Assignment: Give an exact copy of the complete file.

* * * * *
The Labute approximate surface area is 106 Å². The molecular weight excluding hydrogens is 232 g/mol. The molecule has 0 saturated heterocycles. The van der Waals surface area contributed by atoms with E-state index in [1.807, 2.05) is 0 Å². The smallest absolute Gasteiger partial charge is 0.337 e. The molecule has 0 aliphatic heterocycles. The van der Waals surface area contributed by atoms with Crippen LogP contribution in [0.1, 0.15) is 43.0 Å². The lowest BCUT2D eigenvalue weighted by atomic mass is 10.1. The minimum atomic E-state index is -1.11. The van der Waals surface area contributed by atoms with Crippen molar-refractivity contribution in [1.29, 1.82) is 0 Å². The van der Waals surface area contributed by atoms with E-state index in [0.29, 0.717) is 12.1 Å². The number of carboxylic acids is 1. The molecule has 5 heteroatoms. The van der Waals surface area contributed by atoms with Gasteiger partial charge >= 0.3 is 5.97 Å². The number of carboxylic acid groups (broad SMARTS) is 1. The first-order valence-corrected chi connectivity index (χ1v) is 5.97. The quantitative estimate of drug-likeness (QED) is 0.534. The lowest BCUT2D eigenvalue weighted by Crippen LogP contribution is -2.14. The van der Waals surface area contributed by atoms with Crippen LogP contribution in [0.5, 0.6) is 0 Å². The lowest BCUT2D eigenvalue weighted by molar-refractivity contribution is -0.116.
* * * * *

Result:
The Labute approximate surface area is 106 Å². The molecular weight excluding hydrogens is 232 g/mol. The molecule has 0 saturated heterocycles. The van der Waals surface area contributed by atoms with E-state index in [1.807, 2.05) is 0 Å². The smallest absolute Gasteiger partial charge is 0.337 e. The molecule has 0 aliphatic heterocycles. The van der Waals surface area contributed by atoms with Crippen LogP contribution in [0.1, 0.15) is 43.0 Å². The lowest BCUT2D eigenvalue weighted by atomic mass is 10.1. The minimum atomic E-state index is -1.11. The van der Waals surface area contributed by atoms with Crippen molar-refractivity contribution in [1.29, 1.82) is 0 Å². The van der Waals surface area contributed by atoms with E-state index in [0.29, 0.717) is 12.1 Å². The number of carboxylic acids is 1. The molecule has 5 heteroatoms. The van der Waals surface area contributed by atoms with Gasteiger partial charge >= 0.3 is 5.97 Å². The number of carboxylic acid groups (broad SMARTS) is 1. The first-order valence-corrected chi connectivity index (χ1v) is 5.97. The quantitative estimate of drug-likeness (QED) is 0.534. The lowest BCUT2D eigenvalue weighted by Crippen LogP contribution is -2.14. The van der Waals surface area contributed by atoms with Crippen LogP contribution in [0.5, 0.6) is 0 Å². The lowest BCUT2D eigenvalue weighted by molar-refractivity contribution is -0.116.